They’re people I see every time I go to Floyd’s Friday Nite Jamboree — regulars on the dance floor week after week.
Yet I’m embarrassed to say I don’t know their names. I should. They are part of the fabric of our community, part of a weekly event that — who residents and visitors alike — defines the music culture of the Southwestern Virginia mountains.
The lady dancing with her husband (right) is one of the many volunteers who make the Jamboree work. She takes tickets at the door and helps Country Store manage Alzora Wood with other tasks. Her husband greets me like a long lost friend every time I visit the Jamboree but I still don’t know his name. I should…and I will the next time I’m at the Jamboree.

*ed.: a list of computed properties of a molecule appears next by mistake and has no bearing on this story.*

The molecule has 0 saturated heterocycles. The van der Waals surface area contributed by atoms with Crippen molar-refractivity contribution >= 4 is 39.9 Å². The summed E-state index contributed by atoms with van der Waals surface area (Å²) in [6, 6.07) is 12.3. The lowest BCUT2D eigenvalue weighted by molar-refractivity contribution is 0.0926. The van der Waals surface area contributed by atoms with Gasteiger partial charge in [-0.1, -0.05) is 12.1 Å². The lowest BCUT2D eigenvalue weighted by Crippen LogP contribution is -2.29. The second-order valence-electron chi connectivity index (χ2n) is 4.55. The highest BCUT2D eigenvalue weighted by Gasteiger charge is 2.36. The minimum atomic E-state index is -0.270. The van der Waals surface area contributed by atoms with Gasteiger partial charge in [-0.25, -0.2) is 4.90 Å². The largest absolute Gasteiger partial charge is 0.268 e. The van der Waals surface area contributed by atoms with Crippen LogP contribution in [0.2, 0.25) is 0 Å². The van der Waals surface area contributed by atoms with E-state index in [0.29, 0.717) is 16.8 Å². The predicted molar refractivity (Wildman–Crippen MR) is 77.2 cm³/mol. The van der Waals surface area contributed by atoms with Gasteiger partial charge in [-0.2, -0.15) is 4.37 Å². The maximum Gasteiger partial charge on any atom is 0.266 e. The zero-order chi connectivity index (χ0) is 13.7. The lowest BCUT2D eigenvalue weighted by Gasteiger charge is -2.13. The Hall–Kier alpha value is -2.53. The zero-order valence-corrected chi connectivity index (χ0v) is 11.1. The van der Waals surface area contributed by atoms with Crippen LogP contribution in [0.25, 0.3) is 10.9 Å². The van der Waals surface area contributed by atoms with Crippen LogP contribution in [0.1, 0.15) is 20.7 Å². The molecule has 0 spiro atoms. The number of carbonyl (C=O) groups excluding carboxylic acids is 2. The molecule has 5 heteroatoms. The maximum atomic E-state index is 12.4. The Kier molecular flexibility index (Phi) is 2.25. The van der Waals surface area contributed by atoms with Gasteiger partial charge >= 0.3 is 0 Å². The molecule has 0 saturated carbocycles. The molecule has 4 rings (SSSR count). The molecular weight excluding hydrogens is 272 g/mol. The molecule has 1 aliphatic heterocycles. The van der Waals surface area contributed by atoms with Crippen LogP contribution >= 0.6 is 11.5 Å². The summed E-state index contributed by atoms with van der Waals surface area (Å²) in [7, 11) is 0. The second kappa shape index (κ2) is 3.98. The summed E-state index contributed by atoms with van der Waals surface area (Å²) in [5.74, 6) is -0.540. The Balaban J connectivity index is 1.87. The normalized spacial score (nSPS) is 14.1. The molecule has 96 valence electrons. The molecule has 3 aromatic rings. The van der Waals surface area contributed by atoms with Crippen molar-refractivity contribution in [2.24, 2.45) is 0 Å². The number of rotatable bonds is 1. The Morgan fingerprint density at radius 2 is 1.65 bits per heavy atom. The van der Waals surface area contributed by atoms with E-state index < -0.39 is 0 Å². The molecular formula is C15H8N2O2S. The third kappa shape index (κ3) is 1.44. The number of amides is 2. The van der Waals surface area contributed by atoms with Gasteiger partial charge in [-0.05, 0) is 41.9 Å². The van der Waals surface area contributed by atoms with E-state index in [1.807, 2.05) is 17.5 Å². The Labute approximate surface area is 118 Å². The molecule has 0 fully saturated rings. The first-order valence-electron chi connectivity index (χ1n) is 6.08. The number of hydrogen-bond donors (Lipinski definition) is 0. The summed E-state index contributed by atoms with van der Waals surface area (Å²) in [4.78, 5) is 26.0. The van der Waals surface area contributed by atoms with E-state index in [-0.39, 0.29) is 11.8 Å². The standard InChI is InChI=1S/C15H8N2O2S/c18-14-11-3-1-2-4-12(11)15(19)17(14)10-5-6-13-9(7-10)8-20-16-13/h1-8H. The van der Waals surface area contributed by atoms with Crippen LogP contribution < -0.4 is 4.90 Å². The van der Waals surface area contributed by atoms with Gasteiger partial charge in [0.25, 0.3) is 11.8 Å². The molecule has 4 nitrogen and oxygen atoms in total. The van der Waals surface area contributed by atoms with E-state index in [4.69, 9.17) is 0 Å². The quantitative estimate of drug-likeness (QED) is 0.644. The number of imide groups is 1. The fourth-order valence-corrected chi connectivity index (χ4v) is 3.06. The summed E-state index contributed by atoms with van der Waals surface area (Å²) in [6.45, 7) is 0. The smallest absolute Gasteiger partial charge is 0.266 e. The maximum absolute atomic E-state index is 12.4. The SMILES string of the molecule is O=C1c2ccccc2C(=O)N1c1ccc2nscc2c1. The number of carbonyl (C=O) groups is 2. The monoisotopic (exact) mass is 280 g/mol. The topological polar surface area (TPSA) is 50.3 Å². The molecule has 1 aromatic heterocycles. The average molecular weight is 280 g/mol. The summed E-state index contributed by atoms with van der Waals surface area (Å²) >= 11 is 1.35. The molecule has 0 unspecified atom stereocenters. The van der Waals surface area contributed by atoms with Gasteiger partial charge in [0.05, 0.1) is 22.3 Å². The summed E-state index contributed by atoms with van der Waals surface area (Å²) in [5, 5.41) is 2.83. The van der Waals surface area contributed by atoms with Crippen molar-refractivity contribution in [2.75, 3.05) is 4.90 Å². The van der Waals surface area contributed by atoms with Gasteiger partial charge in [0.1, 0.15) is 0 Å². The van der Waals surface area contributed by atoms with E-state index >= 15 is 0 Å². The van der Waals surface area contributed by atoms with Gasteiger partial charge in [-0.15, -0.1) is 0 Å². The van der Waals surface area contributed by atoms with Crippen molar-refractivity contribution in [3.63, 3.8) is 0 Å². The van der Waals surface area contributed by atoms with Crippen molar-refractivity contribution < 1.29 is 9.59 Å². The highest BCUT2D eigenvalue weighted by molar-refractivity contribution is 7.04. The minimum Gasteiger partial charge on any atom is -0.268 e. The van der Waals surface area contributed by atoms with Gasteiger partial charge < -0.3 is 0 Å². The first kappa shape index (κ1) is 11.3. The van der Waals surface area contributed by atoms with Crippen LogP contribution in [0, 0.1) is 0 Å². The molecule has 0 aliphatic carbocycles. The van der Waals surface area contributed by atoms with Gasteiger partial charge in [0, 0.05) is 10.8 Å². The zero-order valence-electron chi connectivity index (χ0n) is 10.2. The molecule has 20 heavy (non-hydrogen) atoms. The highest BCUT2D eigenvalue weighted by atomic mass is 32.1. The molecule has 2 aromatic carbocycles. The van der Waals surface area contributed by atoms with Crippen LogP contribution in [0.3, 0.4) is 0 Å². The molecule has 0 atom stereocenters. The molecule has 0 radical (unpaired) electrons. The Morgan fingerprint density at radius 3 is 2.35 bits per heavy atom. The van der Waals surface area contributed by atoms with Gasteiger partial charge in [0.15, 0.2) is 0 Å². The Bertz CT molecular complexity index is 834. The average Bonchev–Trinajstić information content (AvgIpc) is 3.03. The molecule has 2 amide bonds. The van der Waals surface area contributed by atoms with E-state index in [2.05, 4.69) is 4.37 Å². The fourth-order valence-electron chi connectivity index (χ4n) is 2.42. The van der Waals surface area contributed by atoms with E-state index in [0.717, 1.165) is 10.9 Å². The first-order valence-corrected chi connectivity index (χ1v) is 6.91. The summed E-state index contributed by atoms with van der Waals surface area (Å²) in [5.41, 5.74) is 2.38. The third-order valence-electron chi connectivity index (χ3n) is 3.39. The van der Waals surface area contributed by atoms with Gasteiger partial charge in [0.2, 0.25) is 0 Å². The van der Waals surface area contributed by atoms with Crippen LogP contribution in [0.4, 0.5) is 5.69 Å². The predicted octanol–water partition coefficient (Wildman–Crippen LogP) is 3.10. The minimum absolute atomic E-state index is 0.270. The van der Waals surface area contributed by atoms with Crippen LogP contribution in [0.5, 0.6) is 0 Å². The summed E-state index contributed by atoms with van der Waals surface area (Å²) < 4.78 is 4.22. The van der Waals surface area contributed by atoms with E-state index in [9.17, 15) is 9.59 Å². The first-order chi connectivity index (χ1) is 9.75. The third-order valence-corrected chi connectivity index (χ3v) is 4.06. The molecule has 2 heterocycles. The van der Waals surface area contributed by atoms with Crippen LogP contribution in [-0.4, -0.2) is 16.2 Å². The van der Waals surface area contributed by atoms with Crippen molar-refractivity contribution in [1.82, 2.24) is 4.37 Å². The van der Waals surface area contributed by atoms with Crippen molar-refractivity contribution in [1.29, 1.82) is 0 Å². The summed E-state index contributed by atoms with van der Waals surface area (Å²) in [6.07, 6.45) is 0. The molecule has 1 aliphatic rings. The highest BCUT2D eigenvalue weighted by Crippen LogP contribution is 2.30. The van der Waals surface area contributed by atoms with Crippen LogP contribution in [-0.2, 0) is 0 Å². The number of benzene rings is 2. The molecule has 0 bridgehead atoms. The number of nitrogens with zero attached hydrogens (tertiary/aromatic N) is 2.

In some ways that’s part of the culture of Floyd County. We know a lot of people by sight, greet them warmly every time we see them, talk to them about family, friends and the like, and still don’t have the foggiest idea who they are or what they do. Floyd Countians aren’t big on standing out in a crowd. They’re friendly without being pushy and, for the most part, humble to a fault. But they see no need to try and impress you or brag about their exploits. That’s not the Floyd County way.